Are You Alone Because of This Myth About Serious Relationships? – Part 1

In my experience, many singles who feel ready for a serious relationship often cherish ideas that are detrimental to their goal of finding someone with whom they can build a fulfilling and enriching relationship. Unless they break free from these ideas and misconceptions, they are bound to keep missing out on amazing opportunities to reach their goal.

Recently, a female friend asked me: “Should someone be looking for an “opposite”? Or do we match better with someone who is just like us [sic]?”

I want to address the “opposites attract” myth, which I believe, is to a great extent responsible for these types of questions.

I’m aware that people use the expression “opposites attract” in different contexts and to mean different things. Here, I want to focus on people – specifically women (since the questions came from one) – who struggle with the questions above.

Right off the bat, I want to say that the “opposites attract” myth is not, as some have come to believe, an infallible formula to apply to matters of the heart.

Disqualifying someone based on the impression that his personality, interests, ideas or what have you, are “just like” yours is unwise. Conversely, it’s also unwise to jump into a relationship simply because you think he’s an “opposite” – whatever “opposite” means to you.

The following quote encapsulates a great truth about all of us:

Every person is like every other person in some ways,

Every person is like some other persons in some ways,

Every person is like no other person is some ways.1

This means that whoever you consider for a serious relationship, he will be “just like you” in some ways and different (“opposite”) in some other ways. The important thing is: can you make the relationship work (i.e. build it in a way so that it’s fulfilling and enriching for both of you)?

After 15 years with my wife, Carlentz, I still don’t know whether we’re “just like each other” or “opposites”. I asked her the question just for fun, and she doesn’t know either. And quite frankly, it makes no difference to us. We’re “just like each other” in some ways and very different in other ways. What’s important to us is to make it work.

With this in mind, here are 3 things you can do to help you achieve your goal of building a fulfilling and enriching relationship:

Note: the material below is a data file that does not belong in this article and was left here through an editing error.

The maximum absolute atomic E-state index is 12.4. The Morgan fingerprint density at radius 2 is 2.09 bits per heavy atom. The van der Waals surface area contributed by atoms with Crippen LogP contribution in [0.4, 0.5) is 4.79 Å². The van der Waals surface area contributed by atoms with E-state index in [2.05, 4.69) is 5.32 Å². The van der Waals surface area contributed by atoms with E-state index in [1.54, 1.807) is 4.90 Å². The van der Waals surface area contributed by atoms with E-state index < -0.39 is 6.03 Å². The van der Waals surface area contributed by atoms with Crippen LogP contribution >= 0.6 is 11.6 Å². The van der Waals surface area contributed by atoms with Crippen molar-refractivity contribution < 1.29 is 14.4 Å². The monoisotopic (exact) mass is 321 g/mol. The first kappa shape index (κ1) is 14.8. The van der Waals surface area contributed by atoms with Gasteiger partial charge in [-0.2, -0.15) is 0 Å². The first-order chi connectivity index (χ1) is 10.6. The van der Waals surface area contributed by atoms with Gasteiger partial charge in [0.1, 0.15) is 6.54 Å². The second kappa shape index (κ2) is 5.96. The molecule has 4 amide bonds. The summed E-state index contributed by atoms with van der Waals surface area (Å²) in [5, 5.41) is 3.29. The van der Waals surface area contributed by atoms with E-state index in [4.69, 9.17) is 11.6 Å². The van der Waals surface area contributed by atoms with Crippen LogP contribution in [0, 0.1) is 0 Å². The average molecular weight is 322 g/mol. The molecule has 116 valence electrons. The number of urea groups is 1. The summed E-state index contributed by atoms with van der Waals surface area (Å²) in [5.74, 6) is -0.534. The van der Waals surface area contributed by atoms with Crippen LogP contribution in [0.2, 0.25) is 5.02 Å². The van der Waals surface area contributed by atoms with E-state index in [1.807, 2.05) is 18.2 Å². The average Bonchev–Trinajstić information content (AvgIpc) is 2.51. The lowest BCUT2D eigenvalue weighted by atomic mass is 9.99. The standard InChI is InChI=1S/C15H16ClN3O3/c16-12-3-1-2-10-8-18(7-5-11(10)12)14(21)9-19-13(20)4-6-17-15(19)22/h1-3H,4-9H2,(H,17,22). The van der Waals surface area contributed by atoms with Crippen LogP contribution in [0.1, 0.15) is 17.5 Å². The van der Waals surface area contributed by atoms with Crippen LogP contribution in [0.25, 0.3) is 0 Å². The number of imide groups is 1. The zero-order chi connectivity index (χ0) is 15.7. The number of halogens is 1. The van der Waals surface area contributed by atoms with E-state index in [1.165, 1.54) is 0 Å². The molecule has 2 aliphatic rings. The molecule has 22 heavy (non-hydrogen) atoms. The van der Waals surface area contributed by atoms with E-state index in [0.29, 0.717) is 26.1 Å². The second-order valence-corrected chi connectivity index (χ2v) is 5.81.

• Determine the criteria that are important to you (your non-negotiables). For example, because their faith is so important to them, some women will not engage in a serious relationship with an atheist. Others refuse to consider a man who doesn’t have a degree, a car and a JOB. And others would rather stay alone than to engage in a serious relationship with a man who doesn’t have sense of humour. You don’t have to agree with these criteria; determine your own.
  • Give him a chance to reveal who he is. Before you decide whether or not he’s a keeper, give him a fair chance to show you who he is. As he reveals his true self, you’ll notice his strengths and his weaknesses; some will be similar to yours and others will be different. One question you should ask yourself is: “Can I live with a man with these weaknesses?”
  • Take the time to learn what makes serious relationships work. The people you admire because they have an awesome relationship with their significant other do many big and little things to make their relationship work. They too have challenges and disagreements. But like wise architects, they’ve built a solid foundation on which they erected their relationship and they’re constantly maintaining and enhancing what they’ve built.

If your goal is to build a vibrant, serious relationship, I would recommend not to let the “opposites attract” myth make you reject someone prematurely or jump into a relationship to hastily. Be clear about what you’re looking for, give the man a chance to reveal who he is, and learn what you need to learn to ensure your relationship succeeds.

Question: What qualities make for a fulfilling and enriching relationship? You can leave a comment below.

1 Kluckhohn and Murray: Personality in Nature, Society, and Culture; David E. Hunt: To Be a Friend: The Key to Friendship in Our Lives

Note: Click here to read Part 2.